Leaders who demonstrate a continual desire to learn and connect whenever possible help set a precedence of transparency and innovation in a school’s culture.
Though spatial skills — the ability to find meaning in the shape, size, orientation, or trajectory, of objects — are valuable, the tactics we use to measure student outcomes don’t always include these important skills. By not placing value on spatial thinking, we may be missing out on developing the skills of the next Thomas Edison.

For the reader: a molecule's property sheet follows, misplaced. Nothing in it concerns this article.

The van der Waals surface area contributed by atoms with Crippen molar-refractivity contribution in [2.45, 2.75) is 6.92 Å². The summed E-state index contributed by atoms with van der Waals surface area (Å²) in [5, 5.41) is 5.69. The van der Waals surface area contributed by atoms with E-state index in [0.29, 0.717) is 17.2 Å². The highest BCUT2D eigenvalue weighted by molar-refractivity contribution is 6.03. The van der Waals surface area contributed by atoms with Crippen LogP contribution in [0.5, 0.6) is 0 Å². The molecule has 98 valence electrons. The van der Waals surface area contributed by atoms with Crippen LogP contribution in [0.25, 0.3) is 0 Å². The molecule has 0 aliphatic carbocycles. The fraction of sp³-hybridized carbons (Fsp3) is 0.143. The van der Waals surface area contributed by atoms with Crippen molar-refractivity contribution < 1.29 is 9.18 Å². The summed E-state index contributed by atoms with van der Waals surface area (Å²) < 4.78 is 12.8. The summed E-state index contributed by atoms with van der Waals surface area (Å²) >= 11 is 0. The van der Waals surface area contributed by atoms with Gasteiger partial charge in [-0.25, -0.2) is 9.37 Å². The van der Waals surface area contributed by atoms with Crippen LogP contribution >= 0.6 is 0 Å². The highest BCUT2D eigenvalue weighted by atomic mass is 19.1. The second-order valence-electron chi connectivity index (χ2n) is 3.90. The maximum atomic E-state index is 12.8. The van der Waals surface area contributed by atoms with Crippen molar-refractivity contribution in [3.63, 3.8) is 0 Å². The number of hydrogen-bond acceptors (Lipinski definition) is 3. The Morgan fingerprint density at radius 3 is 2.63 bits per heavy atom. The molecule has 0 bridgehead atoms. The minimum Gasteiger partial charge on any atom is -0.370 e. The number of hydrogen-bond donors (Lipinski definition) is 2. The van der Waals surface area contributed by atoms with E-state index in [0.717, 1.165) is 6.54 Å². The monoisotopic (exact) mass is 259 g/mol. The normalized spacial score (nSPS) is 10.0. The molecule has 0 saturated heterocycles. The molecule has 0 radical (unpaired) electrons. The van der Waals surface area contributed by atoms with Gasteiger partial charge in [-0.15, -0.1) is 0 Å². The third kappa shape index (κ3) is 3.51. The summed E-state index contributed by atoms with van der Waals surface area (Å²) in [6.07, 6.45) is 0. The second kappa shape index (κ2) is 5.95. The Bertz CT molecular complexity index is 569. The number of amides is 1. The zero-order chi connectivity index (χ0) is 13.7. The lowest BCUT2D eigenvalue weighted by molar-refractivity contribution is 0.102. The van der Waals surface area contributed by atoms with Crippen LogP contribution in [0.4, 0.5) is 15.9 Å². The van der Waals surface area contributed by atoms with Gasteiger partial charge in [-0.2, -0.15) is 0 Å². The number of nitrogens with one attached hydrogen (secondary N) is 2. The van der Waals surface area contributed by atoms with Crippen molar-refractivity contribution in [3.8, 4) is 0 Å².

Playing an action video game “can virtually eliminate” the gender difference in a basic capacity researchers call spatial attention, while at the same time reducing the gender difference in the ability to mentally rotate objects, a higher-level spatial skill.
All of us, children included, live in a three-dimensional universe—but too often parents and teachers act as if the physical world is as flat as a worksheet or the page of a book. We call kids’ attention to numbers and letters, but we neglect to remark upon the spatial properties of the objects around us: […]